Naz Kutub was born and raised in Singapore and currently lives in Los Angeles with his partner Benson, and his two furry garbage collectors – Alex and Raffe. He will forever be grateful to fried chicken for being a primary motivator in his early years, and also for preventing him from becoming a fitness model because writing is much more fulfilling.
I had the opportunity to interview Naz, which you can read below.
First of all, welcome to Geeks OUT! Could you tell us a little about yourself?
Hi Geeks OUT! I’m Naz Kutub and I was born and raised in Singapore, but currently make Los Angeles home. I write Young Adult novels and my debut – THE LOOPHOLE – was released in June of this year, just in time for 2022’s Pride month.
What can you tell us about your debut novel, The Loophole? What can readers expect?
It’s a tale told in three alternating timelines. The present day sees Sayyed and his journey across the ocean to try and find his missing ex-boyfriend, with the hopes of bringing him home, while accompanied by an alcoholic genie. The second shows his recent romantic relationship with his ex, and the reason for them breaking up. And the third showcases the genie’s origin story and how she came about to be.
Where did the inspiration for this story come from?
I’d written five full-length novels before this, but they’d always featured white protagonists, because there was always this myth that brown-skinned characters would never sell. This was the first time I decided to write a character that reflected me and my cultural upbringing, while allowing myself to infuse a ton of my lived experiences, along with the people I’ve known throughout my life, including my family members. And I’m glad for it, because it got the attention of my agent, and eventually sold in a two-book deal.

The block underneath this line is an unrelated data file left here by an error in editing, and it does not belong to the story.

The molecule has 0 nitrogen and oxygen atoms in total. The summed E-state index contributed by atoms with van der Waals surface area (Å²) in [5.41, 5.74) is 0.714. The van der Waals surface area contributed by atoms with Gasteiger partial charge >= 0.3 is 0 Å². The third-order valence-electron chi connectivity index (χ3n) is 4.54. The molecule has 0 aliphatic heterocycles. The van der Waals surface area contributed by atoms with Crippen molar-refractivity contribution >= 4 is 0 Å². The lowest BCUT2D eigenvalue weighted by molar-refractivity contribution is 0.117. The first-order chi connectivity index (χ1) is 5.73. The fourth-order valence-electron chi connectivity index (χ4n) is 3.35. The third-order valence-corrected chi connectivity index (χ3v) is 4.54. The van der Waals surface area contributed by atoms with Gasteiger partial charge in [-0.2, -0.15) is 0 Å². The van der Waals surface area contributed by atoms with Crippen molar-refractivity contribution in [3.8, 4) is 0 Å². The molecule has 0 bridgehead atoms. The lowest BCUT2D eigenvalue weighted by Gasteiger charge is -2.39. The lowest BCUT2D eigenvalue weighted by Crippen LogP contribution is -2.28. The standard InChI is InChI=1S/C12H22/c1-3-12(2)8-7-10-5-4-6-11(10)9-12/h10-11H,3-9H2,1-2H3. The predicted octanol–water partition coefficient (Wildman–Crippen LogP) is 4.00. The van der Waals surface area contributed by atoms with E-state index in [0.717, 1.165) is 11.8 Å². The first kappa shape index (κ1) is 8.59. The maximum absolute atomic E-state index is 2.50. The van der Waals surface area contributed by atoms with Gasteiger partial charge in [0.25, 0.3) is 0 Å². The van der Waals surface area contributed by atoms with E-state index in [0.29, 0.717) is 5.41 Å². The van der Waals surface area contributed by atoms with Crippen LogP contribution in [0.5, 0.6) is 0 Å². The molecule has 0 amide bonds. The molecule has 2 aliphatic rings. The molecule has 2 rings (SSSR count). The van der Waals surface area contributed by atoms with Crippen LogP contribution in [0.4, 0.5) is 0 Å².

As a writer, what drew you to storytelling, specifically young adult fiction and fantasy?
I’m of the belief that it can be near impossible to change the mind of an adult, since our thoughts have atrophied over years and decades of compartmentalization and learning. Whereas the mind of a young person is extremely pliable and malleable and if handled with care, can be guided towards great causes, like instilling empathy. Hence, I think young adult stories is the last chance we get to change a large percentage of minds.
Growing up, were there any books/media that inspired you as a creative and/or that you felt yourself personally reflected in? Or there any such narratives like that now?
I grew up poor hence I’d read to escape what we didn’t have. Lots of books about white kids getting to play with snow or escaping their lives to foreign imaginary places. Growing up in Singapore meant lots of content from the UK, and it’s only now that I see more and more literature featuring brown kids getting to do everyday fun things we never could before. But without that form of escapism, I wouldn’t be writing what I am today.
The book centers on a queer Muslim boy as the lead protagonist. Could you speak a bit as to what that intersectional representation means to you?